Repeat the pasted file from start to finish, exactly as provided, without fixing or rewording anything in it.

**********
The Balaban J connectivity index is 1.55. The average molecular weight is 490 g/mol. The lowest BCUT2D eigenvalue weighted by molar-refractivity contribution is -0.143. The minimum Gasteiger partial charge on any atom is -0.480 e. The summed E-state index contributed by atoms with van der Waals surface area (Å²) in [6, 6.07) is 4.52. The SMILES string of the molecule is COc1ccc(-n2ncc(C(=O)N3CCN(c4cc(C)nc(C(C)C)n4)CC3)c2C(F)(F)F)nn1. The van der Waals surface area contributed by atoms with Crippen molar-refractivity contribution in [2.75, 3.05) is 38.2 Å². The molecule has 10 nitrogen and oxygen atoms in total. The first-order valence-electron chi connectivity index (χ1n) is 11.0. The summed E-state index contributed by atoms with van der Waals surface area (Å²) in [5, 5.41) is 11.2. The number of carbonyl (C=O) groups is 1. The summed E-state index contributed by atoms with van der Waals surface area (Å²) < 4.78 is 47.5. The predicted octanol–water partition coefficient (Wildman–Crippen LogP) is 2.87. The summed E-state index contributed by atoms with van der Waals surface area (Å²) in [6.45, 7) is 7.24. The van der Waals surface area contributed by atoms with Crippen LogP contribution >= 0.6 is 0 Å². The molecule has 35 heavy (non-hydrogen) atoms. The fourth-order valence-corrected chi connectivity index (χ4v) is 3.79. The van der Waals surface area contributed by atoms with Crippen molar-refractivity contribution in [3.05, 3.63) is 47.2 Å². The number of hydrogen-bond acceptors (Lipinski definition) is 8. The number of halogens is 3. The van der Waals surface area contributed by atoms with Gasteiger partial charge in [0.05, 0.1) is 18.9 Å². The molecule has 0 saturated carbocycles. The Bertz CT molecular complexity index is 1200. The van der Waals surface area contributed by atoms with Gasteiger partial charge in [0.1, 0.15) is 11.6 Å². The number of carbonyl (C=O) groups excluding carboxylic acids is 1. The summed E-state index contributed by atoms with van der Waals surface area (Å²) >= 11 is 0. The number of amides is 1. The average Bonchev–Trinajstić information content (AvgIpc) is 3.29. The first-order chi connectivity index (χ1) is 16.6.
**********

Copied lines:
The Balaban J connectivity index is 1.55. The average molecular weight is 490 g/mol. The lowest BCUT2D eigenvalue weighted by molar-refractivity contribution is -0.143. The minimum Gasteiger partial charge on any atom is -0.480 e. The summed E-state index contributed by atoms with van der Waals surface area (Å²) in [6, 6.07) is 4.52. The SMILES string of the molecule is COc1ccc(-n2ncc(C(=O)N3CCN(c4cc(C)nc(C(C)C)n4)CC3)c2C(F)(F)F)nn1. The van der Waals surface area contributed by atoms with Crippen molar-refractivity contribution in [2.75, 3.05) is 38.2 Å². The molecule has 10 nitrogen and oxygen atoms in total. The first-order valence-electron chi connectivity index (χ1n) is 11.0. The summed E-state index contributed by atoms with van der Waals surface area (Å²) in [5, 5.41) is 11.2. The number of carbonyl (C=O) groups is 1. The summed E-state index contributed by atoms with van der Waals surface area (Å²) < 4.78 is 47.5. The predicted octanol–water partition coefficient (Wildman–Crippen LogP) is 2.87. The summed E-state index contributed by atoms with van der Waals surface area (Å²) in [6.45, 7) is 7.24. The van der Waals surface area contributed by atoms with Crippen LogP contribution >= 0.6 is 0 Å². The molecule has 35 heavy (non-hydrogen) atoms. The fourth-order valence-corrected chi connectivity index (χ4v) is 3.79. The van der Waals surface area contributed by atoms with Crippen molar-refractivity contribution in [3.05, 3.63) is 47.2 Å². The number of hydrogen-bond acceptors (Lipinski definition) is 8. The number of halogens is 3. The van der Waals surface area contributed by atoms with Gasteiger partial charge in [0.05, 0.1) is 18.9 Å². The molecule has 0 saturated carbocycles. The Bertz CT molecular complexity index is 1200. The van der Waals surface area contributed by atoms with Gasteiger partial charge in [0.1, 0.15) is 11.6 Å². The number of carbonyl (C=O) groups excluding carboxylic acids is 1. The summed E-state index contributed by atoms with van der Waals surface area (Å²) >= 11 is 0. The number of amides is 1. The average Bonchev–Trinajstić information content (AvgIpc) is 3.29. The first-order chi connectivity index (χ1) is 16.6.